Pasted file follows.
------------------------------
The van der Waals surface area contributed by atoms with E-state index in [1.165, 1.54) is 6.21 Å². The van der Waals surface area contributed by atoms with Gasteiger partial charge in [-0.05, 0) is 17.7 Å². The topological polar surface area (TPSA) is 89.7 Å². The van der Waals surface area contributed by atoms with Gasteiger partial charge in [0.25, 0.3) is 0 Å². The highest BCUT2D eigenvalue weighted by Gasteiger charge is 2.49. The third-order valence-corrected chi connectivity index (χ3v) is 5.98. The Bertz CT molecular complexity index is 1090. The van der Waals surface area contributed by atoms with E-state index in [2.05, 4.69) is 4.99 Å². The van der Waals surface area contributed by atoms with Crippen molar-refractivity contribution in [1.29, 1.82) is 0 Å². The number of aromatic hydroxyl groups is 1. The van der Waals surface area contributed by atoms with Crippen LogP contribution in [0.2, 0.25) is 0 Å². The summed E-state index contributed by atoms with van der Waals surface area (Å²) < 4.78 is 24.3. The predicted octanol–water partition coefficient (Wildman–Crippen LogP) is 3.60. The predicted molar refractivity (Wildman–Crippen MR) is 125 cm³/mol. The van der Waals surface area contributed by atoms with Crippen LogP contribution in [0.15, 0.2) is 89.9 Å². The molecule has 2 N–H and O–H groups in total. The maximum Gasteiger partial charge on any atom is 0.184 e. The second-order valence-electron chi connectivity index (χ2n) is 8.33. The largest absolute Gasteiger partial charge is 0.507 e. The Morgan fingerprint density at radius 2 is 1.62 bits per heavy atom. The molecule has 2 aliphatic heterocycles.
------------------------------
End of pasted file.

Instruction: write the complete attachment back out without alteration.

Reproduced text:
The van der Waals surface area contributed by atoms with E-state index in [1.165, 1.54) is 6.21 Å². The van der Waals surface area contributed by atoms with Gasteiger partial charge in [-0.05, 0) is 17.7 Å². The topological polar surface area (TPSA) is 89.7 Å². The van der Waals surface area contributed by atoms with Gasteiger partial charge in [0.25, 0.3) is 0 Å². The highest BCUT2D eigenvalue weighted by Gasteiger charge is 2.49. The third-order valence-corrected chi connectivity index (χ3v) is 5.98. The Bertz CT molecular complexity index is 1090. The van der Waals surface area contributed by atoms with E-state index in [2.05, 4.69) is 4.99 Å². The van der Waals surface area contributed by atoms with Crippen molar-refractivity contribution in [1.29, 1.82) is 0 Å². The number of aromatic hydroxyl groups is 1. The van der Waals surface area contributed by atoms with Crippen LogP contribution in [0.2, 0.25) is 0 Å². The summed E-state index contributed by atoms with van der Waals surface area (Å²) < 4.78 is 24.3. The predicted octanol–water partition coefficient (Wildman–Crippen LogP) is 3.60. The predicted molar refractivity (Wildman–Crippen MR) is 125 cm³/mol. The van der Waals surface area contributed by atoms with Crippen LogP contribution in [0.15, 0.2) is 89.9 Å². The molecule has 2 N–H and O–H groups in total. The maximum Gasteiger partial charge on any atom is 0.184 e. The second-order valence-electron chi connectivity index (χ2n) is 8.33. The largest absolute Gasteiger partial charge is 0.507 e. The Morgan fingerprint density at radius 2 is 1.62 bits per heavy atom. The molecule has 2 aliphatic heterocycles.